I can't prove it, of course, but I've always suspected that the modern notion of traveling comes, in part, from the pilgrimage, the journey of the devotee to a sacred place, where something extraordinary occurred, where some revelation came into being, where some relic of the divine encounter with the human remains.
At other times, of course, we just want a change of scenery, or want to see something extraordinary, like Niagara Falls or the Bay of Naples.
Places that are themselves significant need not be holy sites. In Rome I made a point to visit what's left of the mausoleum of Augustus. He does, of course, have a touch of the numinous--not only the Res Gestae Divi Augusti (which originally adorned the mausoleum), but also "Factum est autem in diebus illis, exiit edictum a Caesare Augusto ut describeretur universus orbis." But Augustus is still, primarily, a historical figure, and historical sites also figure into the traveler's itinerary. Here at Gettysburg was the turning point of the Civil War. Here George Washington took command of the colonial army. Here Lorenzo the Magnificent was attacked in the Pazzi conspiracy.
And then there is art. We go to museums, often to see work we know very well. We do learn from originals the sad limitations of reproductions. But the original works also carry that sense of physical connection with the artist. "Leonardo stood before this panel." It's a point of contact.
The photograph above is from Paul Cézanne's studio in Aix-en-Provence. It's not a photograph I took; photography is forbidden. This is from a postcard I bought downstairs. The studio is at the top of a long hill. The mistral ("a mistral"?) had unexpectedly blown in the night before, and though it had been sweltering the previous day, we were now freezing in the gusting winds as we huffed and puffed toward our destination. At the top we waited patiently in the garden after buying tickets. Groups of five to ten were ushered up, allowed their ten minutes, and then politely asked to let the next group come up.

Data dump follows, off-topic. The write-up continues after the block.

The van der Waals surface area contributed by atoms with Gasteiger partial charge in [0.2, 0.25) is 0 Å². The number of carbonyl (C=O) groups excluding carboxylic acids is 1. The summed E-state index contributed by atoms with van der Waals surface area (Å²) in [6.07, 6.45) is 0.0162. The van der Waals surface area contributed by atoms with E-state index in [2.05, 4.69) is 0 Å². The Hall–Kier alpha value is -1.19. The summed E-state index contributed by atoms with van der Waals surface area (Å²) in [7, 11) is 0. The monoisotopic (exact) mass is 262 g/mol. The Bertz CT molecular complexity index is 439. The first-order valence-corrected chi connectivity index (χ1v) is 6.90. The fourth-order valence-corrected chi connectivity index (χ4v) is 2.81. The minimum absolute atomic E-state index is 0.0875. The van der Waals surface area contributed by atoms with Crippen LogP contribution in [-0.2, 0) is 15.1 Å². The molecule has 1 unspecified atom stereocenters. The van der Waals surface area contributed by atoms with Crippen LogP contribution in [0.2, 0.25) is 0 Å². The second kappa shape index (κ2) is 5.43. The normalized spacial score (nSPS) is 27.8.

The photograph above gives a good sense of the studio. No frills. A room with a large window and painting paraphenalia. But it's moving. Cézanne has been, for me, an acquired taste. He's often presented in a purely art-historical fashion: a bridge between the impressionists and the cubists. He is that. But that kind of description leaves out what he is in himself, a remarkably able painter of color and form, who ennobles his commonly-humble subject matter, whether people or landscapes or still life's.
One of the first things we wanted to do upon arriving at Le Tholonet was to catch a glimpse of Mont-Sainte-Victoire, which Cézanne repeatedly painted toward the end of his life. As a college student I had had an art professor come back from a trip to Provence absolutely loaded with shots of the mountain, and, as he showed us dull slide after dull slide, he excitedly explained how, no, it doesn't at all look like the slide, but the mountain dominates the countryside, as in the paintings.
Which is why I haven't posted any of my photos of Mont-Sainte-Victoire.
But back to Cézanne. He's undoubtedly a local hero, and his name is everywhere, on roads, repair shops, cafes. Such was his original reputation that the oldest art museum in Aix, housing Ingres' enormous canvass of Jupiter and Thetis (which Cézanne loathed), proudly refused to have anything to do with Cézanne for decades. Because Cézanne had returned home to Provence, a prophet without honor. He had gone from his native South to Paris, and found it wanting, and came back with enough of an inheritance not to have to live by selling paintings, and a vision uniquely suited to the harsh, as-yet-ungentrified Mediterranean sun.
So, anyway, we made this particular pilgrimage, and were happier for it. At the end of this paragraph I've imaged the cover of one of the few books I reviewed before leaving home. It's not only a good review of Cézanne's painting in Provence, but provides a context for a late nineteenth century movement away from Paris--that great centralizing vortex of French culture--a movement to assert the unique value of provincial creations far from the great imperial metropolis.